The question is whether Richard Desmond is the next Rupert Murdoch. I doubt very much whether he has Murdoch's twisted journalistic genius. But, like the young Murdoch, he is dangerous because he has no reputation to lose. He will take anyone on. (In this connection, readers who are interested should take a look at the media pages of the Sunday Express, where rival proprietors and their editors are regularly libelled, sometimes, it must be said, amusingly so.) If Desmond does succeed, his influence on British society is likely to be far more baleful than Murdoch's. Here is a man who has made his fortune out of publishing disgusting magazines which (I am relying here on what I read) show women in the most humiliating positions. OK! magazine, while blameless on this front, is nauseating in its worship of celebrities and in its complete avoidance of critical journalism. Judge the man by what he has done. Even more than Murdoch, Desmond will aim to appeal to the lowest common denominator.

Will he thrive? I don't think so, but I certainly would not rule it out. Nor does No. 10, which from the moment Desmond acquired the Express group has clasped him to its bosom. The reason, of course, is that Tony Blair and Alastair Campbell see in him a battering-ram with which they can inflict damage on their arch-enemy - the Daily Mail and Associated Newspapers. But can they not lift their eyes above this relatively unimportant squabble and understand the greater danger which Desmond poses to society? Having allowed him to buy the Express titles without any kind of reference to the regulatory authorities, there is little the government can now do to stop him. But its encouragement of this man is squalid, and of all its sins and omissions the most reprehensible.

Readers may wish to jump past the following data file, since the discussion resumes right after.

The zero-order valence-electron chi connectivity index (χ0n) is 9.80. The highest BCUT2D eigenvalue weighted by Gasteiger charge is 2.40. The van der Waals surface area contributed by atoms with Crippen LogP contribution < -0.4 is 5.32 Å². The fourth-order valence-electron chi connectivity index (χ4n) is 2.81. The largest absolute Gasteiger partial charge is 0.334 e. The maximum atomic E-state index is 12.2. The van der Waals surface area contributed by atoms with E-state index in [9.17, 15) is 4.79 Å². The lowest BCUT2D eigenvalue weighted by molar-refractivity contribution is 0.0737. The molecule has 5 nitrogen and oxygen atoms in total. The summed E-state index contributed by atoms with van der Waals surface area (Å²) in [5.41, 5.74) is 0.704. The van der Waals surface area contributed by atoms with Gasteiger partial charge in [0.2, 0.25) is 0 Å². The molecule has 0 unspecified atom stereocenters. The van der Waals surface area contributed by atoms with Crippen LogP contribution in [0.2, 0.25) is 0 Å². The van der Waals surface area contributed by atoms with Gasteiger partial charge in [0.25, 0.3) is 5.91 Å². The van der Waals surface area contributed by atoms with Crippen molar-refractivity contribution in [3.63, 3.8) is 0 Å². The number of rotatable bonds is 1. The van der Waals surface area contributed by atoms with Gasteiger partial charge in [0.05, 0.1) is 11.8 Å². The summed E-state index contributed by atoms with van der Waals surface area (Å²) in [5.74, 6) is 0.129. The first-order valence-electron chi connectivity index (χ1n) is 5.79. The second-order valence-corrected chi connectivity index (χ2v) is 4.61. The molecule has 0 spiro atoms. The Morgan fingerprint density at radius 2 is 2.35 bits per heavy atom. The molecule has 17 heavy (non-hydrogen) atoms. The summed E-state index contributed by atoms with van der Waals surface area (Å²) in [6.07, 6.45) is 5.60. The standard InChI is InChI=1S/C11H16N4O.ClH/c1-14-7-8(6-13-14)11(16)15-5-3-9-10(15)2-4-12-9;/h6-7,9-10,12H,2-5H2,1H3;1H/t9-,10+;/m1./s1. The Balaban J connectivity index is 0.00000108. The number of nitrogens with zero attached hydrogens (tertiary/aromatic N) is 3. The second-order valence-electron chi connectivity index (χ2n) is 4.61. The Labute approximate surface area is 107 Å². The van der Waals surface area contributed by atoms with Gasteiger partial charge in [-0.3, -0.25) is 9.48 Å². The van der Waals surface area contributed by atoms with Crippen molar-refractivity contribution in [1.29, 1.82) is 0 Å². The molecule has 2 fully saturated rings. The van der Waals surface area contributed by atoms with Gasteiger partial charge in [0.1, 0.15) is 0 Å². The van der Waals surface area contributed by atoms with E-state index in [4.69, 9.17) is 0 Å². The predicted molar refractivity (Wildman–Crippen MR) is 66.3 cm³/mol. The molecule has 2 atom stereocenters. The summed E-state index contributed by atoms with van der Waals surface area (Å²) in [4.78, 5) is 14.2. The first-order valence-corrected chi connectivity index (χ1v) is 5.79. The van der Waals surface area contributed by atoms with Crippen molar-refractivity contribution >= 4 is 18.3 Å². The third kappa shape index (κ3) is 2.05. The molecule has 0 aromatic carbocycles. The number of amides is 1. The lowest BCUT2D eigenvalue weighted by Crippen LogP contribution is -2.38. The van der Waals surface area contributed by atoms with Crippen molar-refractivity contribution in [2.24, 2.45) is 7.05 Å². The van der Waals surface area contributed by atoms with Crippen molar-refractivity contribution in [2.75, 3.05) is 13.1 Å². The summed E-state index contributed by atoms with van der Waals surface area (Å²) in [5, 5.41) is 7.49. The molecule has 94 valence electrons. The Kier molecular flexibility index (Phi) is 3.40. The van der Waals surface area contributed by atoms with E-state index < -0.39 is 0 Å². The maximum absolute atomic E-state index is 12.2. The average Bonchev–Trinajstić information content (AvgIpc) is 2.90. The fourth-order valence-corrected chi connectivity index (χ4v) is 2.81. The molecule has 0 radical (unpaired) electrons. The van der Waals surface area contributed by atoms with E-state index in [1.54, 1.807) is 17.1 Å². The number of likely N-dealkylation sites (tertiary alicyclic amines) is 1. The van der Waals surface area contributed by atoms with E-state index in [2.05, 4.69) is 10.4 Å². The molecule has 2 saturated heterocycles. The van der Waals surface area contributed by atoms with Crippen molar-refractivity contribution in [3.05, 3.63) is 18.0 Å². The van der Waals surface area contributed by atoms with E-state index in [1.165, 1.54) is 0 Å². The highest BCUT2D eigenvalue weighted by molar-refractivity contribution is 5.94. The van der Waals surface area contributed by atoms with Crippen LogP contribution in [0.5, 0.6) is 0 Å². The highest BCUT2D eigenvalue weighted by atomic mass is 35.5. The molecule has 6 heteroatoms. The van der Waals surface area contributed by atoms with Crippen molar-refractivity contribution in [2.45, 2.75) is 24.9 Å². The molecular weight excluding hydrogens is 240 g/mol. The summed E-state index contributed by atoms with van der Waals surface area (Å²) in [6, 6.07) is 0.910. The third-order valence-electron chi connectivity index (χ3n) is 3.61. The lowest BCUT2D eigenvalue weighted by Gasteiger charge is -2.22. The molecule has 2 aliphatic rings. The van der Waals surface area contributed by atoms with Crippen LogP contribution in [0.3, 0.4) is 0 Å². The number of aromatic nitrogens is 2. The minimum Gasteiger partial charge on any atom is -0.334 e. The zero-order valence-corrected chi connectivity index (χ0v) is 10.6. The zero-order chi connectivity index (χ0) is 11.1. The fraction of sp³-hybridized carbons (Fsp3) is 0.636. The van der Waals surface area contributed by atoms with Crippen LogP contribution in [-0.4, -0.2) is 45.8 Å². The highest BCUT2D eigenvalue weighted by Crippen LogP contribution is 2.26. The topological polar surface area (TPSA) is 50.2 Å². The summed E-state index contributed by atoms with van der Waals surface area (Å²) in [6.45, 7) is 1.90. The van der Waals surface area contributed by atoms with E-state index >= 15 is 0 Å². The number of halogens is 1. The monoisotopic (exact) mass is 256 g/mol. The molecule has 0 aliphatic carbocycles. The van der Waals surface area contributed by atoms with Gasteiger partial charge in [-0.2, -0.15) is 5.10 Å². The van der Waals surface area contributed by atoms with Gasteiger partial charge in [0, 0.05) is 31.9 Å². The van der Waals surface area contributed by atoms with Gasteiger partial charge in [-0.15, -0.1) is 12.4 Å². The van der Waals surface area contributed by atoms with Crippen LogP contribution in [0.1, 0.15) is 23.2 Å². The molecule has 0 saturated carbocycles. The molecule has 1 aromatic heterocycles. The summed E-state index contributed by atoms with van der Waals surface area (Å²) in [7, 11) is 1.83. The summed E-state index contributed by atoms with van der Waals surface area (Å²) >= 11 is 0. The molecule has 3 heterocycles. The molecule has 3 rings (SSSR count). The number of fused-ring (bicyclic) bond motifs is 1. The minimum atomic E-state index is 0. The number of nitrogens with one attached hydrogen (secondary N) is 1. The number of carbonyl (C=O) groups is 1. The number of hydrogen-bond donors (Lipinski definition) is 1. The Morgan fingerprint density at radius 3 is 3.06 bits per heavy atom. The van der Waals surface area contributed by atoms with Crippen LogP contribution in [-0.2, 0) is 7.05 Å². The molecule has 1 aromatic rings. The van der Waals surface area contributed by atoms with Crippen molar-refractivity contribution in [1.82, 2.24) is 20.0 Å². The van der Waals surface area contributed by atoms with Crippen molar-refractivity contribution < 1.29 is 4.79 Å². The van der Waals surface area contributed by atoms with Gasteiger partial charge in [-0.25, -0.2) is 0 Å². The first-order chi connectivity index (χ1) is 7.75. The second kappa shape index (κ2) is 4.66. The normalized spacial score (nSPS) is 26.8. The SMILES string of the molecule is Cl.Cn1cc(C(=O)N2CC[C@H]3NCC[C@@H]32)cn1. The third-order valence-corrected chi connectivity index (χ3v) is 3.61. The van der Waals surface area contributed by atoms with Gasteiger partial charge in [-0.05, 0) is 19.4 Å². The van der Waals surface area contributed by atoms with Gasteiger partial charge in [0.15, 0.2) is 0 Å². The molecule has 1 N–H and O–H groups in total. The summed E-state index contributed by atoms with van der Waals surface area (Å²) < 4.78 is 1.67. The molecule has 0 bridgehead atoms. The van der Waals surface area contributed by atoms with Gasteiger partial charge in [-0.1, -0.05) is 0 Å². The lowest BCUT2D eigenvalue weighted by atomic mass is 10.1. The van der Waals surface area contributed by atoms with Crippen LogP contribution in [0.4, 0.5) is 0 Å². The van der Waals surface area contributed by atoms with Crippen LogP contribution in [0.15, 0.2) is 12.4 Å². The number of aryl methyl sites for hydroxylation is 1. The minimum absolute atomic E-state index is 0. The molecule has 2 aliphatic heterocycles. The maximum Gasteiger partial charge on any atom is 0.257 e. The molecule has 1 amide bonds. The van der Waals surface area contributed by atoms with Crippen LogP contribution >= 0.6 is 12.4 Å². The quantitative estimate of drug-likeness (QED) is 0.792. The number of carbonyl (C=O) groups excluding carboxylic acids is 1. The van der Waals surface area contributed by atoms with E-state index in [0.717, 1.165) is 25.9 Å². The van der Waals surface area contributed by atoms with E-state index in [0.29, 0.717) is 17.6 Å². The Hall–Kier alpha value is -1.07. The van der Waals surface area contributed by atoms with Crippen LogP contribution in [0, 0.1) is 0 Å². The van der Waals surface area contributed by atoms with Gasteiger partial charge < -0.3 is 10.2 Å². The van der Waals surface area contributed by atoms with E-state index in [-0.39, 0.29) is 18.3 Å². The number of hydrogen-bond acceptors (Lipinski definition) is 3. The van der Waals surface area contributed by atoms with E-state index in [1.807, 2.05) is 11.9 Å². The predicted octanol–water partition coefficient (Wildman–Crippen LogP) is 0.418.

John Simpson, the BBC's world affairs editor, has won an Emmy for his Max Hastings-like stunt in 'liberating' Kabul. Mr Simpson and his cameraman, Joe Phua (who shares the Emmy), walked into the Afghan capital ahead of Northern Alliance troops. This was duly shown on BBC 1's Ten O'Clock News. Asked by Sue MacGregor on Radio Four's Today programme who had liberated Kabul, Mr Simpson replied, 'I suppose it was the BBC.'

Am I the only person not to share the universal joy and national celebration at Mr Simpson's award? One can quite understand that journalists should want to make a name for themselves. Sir Max became famous when he entered Port Stanley ahead of the British soldiers who had risked their lives, and he went on to become editor of the Daily Telegraph. But at least he did not pretend that he had freed the Falklands from Argentinian oppression. As a result of his stunt and his absurd claim, Mr Simpson became the story. In fact, he played no part whatsoever in liberating Kabul. He merely associated himself with the gang of ruffians who did.

I do not at all deny that Mr Simpson is a cool, brave and incisive reporter. He stood up to the government during the Kosovo war when it was claimed that he was too sympathetic to the Serbs. (He had been confined to the Hyatt hotel in Belgrade, largely as a result of slipping in a Jacuzzi.) But I am worried that he does not appear to be often on our screens these days. He writes a column for the Sunday Telegraph which I personally find sticky going. No doubt he will tell us that he is constantly on the road, as he may possibly be. But it would be cheering to us licence-payers to see a little more of him. One of the few bonuses of a war against Iraq will be that Mr Simpson will gird his loins and head for the desert. Please, though, let there be no claims to have liberated Baghdad.